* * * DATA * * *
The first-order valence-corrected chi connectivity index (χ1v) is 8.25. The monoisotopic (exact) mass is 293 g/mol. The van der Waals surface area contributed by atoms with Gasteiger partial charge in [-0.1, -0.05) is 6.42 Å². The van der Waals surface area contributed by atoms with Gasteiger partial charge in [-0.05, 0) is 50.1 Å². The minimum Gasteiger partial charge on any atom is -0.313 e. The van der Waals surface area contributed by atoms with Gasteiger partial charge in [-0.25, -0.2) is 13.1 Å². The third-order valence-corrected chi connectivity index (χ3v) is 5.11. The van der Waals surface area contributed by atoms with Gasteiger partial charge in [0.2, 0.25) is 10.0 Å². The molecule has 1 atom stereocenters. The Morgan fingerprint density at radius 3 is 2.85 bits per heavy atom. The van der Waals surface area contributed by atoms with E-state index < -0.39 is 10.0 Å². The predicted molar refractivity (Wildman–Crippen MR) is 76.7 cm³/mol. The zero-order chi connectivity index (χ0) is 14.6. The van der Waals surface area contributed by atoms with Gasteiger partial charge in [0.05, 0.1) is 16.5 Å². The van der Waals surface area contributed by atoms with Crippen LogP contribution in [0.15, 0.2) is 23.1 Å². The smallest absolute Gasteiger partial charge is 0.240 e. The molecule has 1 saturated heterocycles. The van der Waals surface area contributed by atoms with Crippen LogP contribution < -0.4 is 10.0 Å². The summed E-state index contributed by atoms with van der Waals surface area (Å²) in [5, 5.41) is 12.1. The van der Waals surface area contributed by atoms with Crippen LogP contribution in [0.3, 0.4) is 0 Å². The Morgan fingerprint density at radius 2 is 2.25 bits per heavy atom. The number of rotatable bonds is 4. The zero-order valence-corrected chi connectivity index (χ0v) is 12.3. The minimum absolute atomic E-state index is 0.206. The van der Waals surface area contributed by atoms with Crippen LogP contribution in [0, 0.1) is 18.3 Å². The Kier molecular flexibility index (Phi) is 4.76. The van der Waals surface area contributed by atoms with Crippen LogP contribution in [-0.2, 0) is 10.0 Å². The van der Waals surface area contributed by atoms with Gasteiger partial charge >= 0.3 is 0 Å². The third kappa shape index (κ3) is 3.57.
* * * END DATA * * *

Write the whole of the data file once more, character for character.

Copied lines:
The first-order valence-corrected chi connectivity index (χ1v) is 8.25. The monoisotopic (exact) mass is 293 g/mol. The van der Waals surface area contributed by atoms with Gasteiger partial charge in [-0.1, -0.05) is 6.42 Å². The van der Waals surface area contributed by atoms with Gasteiger partial charge in [-0.05, 0) is 50.1 Å². The minimum Gasteiger partial charge on any atom is -0.313 e. The van der Waals surface area contributed by atoms with Gasteiger partial charge in [-0.25, -0.2) is 13.1 Å². The third-order valence-corrected chi connectivity index (χ3v) is 5.11. The van der Waals surface area contributed by atoms with Gasteiger partial charge in [0.2, 0.25) is 10.0 Å². The molecule has 1 atom stereocenters. The Morgan fingerprint density at radius 3 is 2.85 bits per heavy atom. The van der Waals surface area contributed by atoms with E-state index < -0.39 is 10.0 Å². The predicted molar refractivity (Wildman–Crippen MR) is 76.7 cm³/mol. The zero-order chi connectivity index (χ0) is 14.6. The van der Waals surface area contributed by atoms with Gasteiger partial charge in [0.05, 0.1) is 16.5 Å². The van der Waals surface area contributed by atoms with Crippen LogP contribution in [0.15, 0.2) is 23.1 Å². The smallest absolute Gasteiger partial charge is 0.240 e. The molecule has 1 saturated heterocycles. The van der Waals surface area contributed by atoms with Crippen LogP contribution < -0.4 is 10.0 Å². The summed E-state index contributed by atoms with van der Waals surface area (Å²) in [5, 5.41) is 12.1. The van der Waals surface area contributed by atoms with Crippen LogP contribution in [0.3, 0.4) is 0 Å². The Morgan fingerprint density at radius 2 is 2.25 bits per heavy atom. The number of rotatable bonds is 4. The zero-order valence-corrected chi connectivity index (χ0v) is 12.3. The minimum absolute atomic E-state index is 0.206. The van der Waals surface area contributed by atoms with Crippen LogP contribution in [0, 0.1) is 18.3 Å². The Kier molecular flexibility index (Phi) is 4.76. The van der Waals surface area contributed by atoms with Crippen LogP contribution in [-0.2, 0) is 10.0 Å². The van der Waals surface area contributed by atoms with Gasteiger partial charge >= 0.3 is 0 Å². The third kappa shape index (κ3) is 3.57.